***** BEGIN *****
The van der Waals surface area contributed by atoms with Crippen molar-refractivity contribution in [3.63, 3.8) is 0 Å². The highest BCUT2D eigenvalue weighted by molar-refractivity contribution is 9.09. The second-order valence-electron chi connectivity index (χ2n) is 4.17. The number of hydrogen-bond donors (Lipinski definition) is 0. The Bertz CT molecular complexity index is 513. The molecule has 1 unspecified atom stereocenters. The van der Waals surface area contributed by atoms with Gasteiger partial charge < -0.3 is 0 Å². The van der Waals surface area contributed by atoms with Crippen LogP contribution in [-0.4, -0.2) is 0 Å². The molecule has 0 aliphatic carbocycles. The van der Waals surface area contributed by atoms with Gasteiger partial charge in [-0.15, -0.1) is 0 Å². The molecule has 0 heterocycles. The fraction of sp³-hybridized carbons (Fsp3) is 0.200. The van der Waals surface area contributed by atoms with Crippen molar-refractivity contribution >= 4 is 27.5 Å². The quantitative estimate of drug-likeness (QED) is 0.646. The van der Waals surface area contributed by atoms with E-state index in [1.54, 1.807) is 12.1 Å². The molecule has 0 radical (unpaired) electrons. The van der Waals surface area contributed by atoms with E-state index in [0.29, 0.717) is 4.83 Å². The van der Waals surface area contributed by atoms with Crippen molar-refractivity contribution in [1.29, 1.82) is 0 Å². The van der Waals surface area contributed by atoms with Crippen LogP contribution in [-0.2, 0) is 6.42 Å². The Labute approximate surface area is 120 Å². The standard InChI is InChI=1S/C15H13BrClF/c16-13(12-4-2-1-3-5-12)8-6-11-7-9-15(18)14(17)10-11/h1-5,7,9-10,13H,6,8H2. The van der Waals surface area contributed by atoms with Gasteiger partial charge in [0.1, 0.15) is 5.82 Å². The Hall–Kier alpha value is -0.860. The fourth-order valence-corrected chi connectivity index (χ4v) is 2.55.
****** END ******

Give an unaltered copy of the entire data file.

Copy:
The van der Waals surface area contributed by atoms with Crippen molar-refractivity contribution in [3.63, 3.8) is 0 Å². The highest BCUT2D eigenvalue weighted by molar-refractivity contribution is 9.09. The second-order valence-electron chi connectivity index (χ2n) is 4.17. The number of hydrogen-bond donors (Lipinski definition) is 0. The Bertz CT molecular complexity index is 513. The molecule has 1 unspecified atom stereocenters. The van der Waals surface area contributed by atoms with Gasteiger partial charge < -0.3 is 0 Å². The van der Waals surface area contributed by atoms with Crippen LogP contribution in [-0.4, -0.2) is 0 Å². The molecule has 0 aliphatic carbocycles. The van der Waals surface area contributed by atoms with Gasteiger partial charge in [-0.15, -0.1) is 0 Å². The molecule has 0 heterocycles. The fraction of sp³-hybridized carbons (Fsp3) is 0.200. The van der Waals surface area contributed by atoms with Crippen molar-refractivity contribution >= 4 is 27.5 Å². The quantitative estimate of drug-likeness (QED) is 0.646. The van der Waals surface area contributed by atoms with E-state index in [1.54, 1.807) is 12.1 Å². The molecule has 0 radical (unpaired) electrons. The van der Waals surface area contributed by atoms with E-state index in [0.29, 0.717) is 4.83 Å². The van der Waals surface area contributed by atoms with Crippen molar-refractivity contribution in [1.29, 1.82) is 0 Å². The van der Waals surface area contributed by atoms with Crippen LogP contribution in [-0.2, 0) is 6.42 Å². The Labute approximate surface area is 120 Å². The standard InChI is InChI=1S/C15H13BrClF/c16-13(12-4-2-1-3-5-12)8-6-11-7-9-15(18)14(17)10-11/h1-5,7,9-10,13H,6,8H2. The van der Waals surface area contributed by atoms with Gasteiger partial charge in [0.1, 0.15) is 5.82 Å². The Hall–Kier alpha value is -0.860. The fourth-order valence-corrected chi connectivity index (χ4v) is 2.55.